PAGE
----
C++ Typecasting static_cast const_cast - Tenouk C & C++

C++ Typecasting static_cast const_cast - Tenouk C & C++

MODULE 22 TYPECASTING My Training Period: hours Abilities ▪ ▪ ▪ Understand the type casting. Understand and use static_cast, const_cast, dynamic_c...

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MODULE 22 TYPECASTING My Training Period:

hours

Abilities

▪ ▪ ▪

Understand the type casting. Understand and use static_cast, const_cast, dynamic_cast and reinterpret_cast. Understand and use the explicit keyword.

22.1 C Typecasting

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Typecasting is used to convert the type of a variable, function, object, expression or return value to another type. Throughout this tutorial you have encountered many codes that use simple C-style type cast. One of the said advantageous of C++ is the type safe feature. During the compile or run time there are type checking process that not available in C. This can avoid a lot of program bugs and unexpected logical errors. In C an expression, expression, of type type, can be cast to another type by using the following syntax: (type) expression

or

//look like a function :o) isn’t it? type (expression)

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For example: int p; double dou; //same as p = int (dou); p = (int) dou;

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The previous example used the explicit type conversion that is done by programmers. Integral type promotion and demotion (automatic type casting, as explained in Module 2); is the implicit type conversion. What ever it is, explicit type conversion should be adopted for good programming habits such as for troubleshooting and readability. The weaknesses in C type cast are listed below: ▪

The syntax is same for every casting operation from simple variables to objects and classes. For complex type casting, we as well as compiler don’t know the intended purpose of the casting and this will create ambiguity. When we do the debugging, it is very difficult to locate the related cast problems, although by using the tools provided by the compiler, because there are many codes that use parentheses. It allows us to cast practically any type to any other type. This can create many program bugs. If the program compiled and run successfully, the result still can contain logical errors.

▪ ▪

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The four type casting operators in C++ with their main usage is listed in the following table: Type caster keyword static_cast const_cast dynamic_cast reinterpret_cast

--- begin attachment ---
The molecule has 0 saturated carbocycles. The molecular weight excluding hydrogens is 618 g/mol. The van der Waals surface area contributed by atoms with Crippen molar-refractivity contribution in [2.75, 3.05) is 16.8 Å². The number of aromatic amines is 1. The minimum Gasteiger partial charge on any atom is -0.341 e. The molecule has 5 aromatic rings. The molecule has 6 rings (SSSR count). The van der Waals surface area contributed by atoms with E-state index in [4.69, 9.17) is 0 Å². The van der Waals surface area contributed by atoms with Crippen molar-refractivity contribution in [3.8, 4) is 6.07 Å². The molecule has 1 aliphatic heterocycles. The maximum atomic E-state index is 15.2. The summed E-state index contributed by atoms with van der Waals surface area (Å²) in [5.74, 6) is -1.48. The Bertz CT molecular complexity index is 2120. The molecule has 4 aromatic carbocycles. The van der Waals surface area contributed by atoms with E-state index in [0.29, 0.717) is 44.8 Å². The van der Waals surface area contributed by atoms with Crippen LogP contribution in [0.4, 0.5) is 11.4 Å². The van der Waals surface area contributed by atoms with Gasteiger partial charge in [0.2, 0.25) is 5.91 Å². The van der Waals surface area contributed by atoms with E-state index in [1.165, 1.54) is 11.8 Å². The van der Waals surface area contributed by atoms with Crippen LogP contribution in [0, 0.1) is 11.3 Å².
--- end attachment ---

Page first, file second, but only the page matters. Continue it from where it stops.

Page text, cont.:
Description To convert non polymorphic types. To add or remove the const-ness or volatile-ness type. To convert polymorphic types. For type conversion of unrelated types. Table 22.1: Type caster

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The syntax is same for the four type cast except the cast name: name_cast (expression)

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Where:

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name_cast new_type expression

either one of the static, const, dynamic or reinterpret The result type of the cast. Expression to be cast

22.2 static_cast

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It allows casting a pointer of a derived class to its base class and vice versa. This cast type uses information available at compile time to perform the required type conversion. The syntax is: name_cast (expression)

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If new_type is a reference type, the result is an lvalue; otherwise, the result is an rvalue Explicitly can be used to perform conversion defined in classes as well as performing standard conversion between basic data types, for example: int p; double dou; p = static_cast (dou);

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Program example:

#include #include int main() { int sum = 1000; int count = 21; double average1 = sum/count; cout<<"Before conversion = "<(sum)/count; cout<<"After conversion system("pause"); return 0;

= "<
}

Output:

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Other usage of the static_cast includes the conversion of int to enum, reference of type P& to Q&, an object of type P to an object of type Q and a pointer to member to another pointer to member within the same class hierarchy. You also can convert any expression to void using static_cast, which the value of the expression is discarded. static_cast cannot be used to convert the const-ness and volatile-ness (cv qualification), use const_cast instead and polymorphic types. An integral type to enumeration conversion can be done using static_cast. The conversion results in an enumeration with the same value as the integral type provided the integral type value is within the range of the enumeration. The value that is not within the range should be undefined. Keep in mind that, static_cast is not as safe as dynamic_cast, because it does not have the run time check, for example, for ambiguous pointer, static_cast may return successful but a dynamic_cast pointer will fail. Program example:

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#include #include //enum data type enum color {blue, yellow, red, green, magenta}; int main() { int p1 = 3; cout<<"integer type, p1 = "< (p1)"< (p1); cout<<"enum type, c1 = "<
Output:

22.3 const_cast